Journal Article

The first galaxies: assembly, cooling and the onset of turbulence

Thomas H. Greif, Jarrett L. Johnson, Ralf S. Klessen and Volker Bromm

in Monthly Notices of the Royal Astronomical Society

Published on behalf of The Royal Astronomical Society

Volume 387, issue 3, pages 1021-1036
Published in print July 2008 | ISSN: 0035-8711
Published online June 2008 | e-ISSN: 1365-2966 | DOI: http://dx.doi.org/10.1111/j.1365-2966.2008.13326.x
The first galaxies: assembly, cooling and the onset of turbulence

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We investigate the properties of the first galaxies at z≳ 10 with highly resolved numerical simulations, starting from cosmological initial conditions and taking into account all relevant primordial chemistry and cooling. A first galaxy is characterized by the onset of atomic hydrogen cooling, once the virial temperature exceeds ≃104K, and its ability to retain photoheated gas. We follow the complex accretion and star formation history of a ≃5 × 107M system by means of a detailed merger tree and derive an upper limit on the number of Population III (Pop III) stars formed prior to its assembly. We investigate the thermal and chemical evolution of infalling gas and find that partial ionization at temperatures ≳104K catalyses the formation of H2 and hydrogen deuteride, allowing the gas to cool to the temperature of the cosmic microwave background. Depending on the strength of radiative and chemical feedback, primordial star formation might be dominated by intermediate-mass Pop III stars formed during the assembly of the first galaxies. Accretion on to the nascent galaxy begins with hot accretion, where gas is accreted directly from the intergalactic medium and shock heated to the virial temperature, but is quickly accompanied by a phase of cold accretion, where the gas cools in filaments before flowing into the parent halo with high velocities. The latter drives supersonic turbulence at the centre of the galaxy and could lead to very efficient chemical mixing. The onset of turbulence in the first galaxies thus likely marks the transition to Pop II star formation.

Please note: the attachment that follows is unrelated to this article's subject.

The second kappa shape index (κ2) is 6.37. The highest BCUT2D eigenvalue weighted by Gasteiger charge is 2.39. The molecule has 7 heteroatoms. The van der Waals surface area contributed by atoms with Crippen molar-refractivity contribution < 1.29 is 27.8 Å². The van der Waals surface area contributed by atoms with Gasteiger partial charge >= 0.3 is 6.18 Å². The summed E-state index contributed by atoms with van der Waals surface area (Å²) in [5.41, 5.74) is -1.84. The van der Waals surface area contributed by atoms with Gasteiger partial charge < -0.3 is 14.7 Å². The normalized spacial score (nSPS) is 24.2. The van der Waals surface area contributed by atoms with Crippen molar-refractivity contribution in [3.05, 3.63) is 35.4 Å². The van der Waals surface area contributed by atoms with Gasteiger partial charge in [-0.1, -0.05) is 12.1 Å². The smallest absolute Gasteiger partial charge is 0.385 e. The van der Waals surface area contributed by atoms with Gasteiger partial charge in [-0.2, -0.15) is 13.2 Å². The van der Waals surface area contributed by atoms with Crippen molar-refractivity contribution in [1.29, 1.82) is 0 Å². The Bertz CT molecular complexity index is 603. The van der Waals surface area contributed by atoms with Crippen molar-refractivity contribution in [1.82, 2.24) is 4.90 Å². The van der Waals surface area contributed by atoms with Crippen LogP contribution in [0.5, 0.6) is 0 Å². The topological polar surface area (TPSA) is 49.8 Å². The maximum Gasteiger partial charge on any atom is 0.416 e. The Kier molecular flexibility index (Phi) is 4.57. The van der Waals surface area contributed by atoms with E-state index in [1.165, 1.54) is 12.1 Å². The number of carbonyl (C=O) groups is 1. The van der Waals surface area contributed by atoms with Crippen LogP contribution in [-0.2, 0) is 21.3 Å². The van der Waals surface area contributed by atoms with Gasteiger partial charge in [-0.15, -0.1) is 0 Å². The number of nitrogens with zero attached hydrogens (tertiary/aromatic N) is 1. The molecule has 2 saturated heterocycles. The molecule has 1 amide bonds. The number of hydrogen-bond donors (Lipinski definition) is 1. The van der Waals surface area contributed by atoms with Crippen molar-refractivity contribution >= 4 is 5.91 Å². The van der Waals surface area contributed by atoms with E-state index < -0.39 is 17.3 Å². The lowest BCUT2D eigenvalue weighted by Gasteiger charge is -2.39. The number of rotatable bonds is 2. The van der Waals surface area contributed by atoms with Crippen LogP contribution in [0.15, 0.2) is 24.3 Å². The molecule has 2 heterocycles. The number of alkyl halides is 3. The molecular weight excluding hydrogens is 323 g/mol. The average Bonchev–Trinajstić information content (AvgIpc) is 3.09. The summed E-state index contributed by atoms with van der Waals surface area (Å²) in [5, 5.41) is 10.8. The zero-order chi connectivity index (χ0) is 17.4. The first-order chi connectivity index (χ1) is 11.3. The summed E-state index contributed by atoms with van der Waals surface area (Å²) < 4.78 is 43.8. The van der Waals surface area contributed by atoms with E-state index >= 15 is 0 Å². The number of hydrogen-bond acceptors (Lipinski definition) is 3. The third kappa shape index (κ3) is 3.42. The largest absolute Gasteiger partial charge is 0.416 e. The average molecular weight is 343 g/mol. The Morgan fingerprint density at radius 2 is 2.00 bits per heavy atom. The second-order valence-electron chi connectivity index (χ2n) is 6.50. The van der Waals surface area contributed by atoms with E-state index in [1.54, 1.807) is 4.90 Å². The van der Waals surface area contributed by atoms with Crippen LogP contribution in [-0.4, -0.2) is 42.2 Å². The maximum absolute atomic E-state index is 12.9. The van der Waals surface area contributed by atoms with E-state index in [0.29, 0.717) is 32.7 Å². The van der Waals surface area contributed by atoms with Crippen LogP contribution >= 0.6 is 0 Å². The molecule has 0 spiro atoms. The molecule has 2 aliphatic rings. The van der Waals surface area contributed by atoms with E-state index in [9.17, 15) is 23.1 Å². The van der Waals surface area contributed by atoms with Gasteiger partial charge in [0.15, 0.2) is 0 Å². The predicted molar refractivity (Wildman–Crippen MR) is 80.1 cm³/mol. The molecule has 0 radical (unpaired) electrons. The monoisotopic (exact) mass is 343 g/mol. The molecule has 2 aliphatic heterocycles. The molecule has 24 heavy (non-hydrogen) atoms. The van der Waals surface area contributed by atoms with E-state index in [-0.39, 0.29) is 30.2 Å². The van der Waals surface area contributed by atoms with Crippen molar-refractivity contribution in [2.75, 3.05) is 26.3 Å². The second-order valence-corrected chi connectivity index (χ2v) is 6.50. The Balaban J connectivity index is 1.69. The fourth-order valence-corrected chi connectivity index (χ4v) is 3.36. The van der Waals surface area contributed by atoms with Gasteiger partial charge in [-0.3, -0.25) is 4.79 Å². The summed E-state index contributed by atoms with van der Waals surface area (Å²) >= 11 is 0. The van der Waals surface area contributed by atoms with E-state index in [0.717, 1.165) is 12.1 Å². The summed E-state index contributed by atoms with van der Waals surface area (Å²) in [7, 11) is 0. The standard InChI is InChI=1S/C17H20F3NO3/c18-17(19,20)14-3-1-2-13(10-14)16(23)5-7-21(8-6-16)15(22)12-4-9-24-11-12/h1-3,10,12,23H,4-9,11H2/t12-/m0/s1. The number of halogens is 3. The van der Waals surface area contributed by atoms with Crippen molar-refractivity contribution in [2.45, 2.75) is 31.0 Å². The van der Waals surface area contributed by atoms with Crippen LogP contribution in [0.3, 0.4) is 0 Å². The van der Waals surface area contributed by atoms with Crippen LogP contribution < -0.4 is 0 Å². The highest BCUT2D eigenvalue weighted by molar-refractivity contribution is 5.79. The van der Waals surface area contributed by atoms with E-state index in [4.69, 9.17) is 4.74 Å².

Keywords: stars: early-type; stars: formation; galaxies: formation; galaxies: high-redshift; cosmology: theory; early Universe

Journal Article.  11443 words.  Illustrated.

Subjects: Astronomy and Astrophysics

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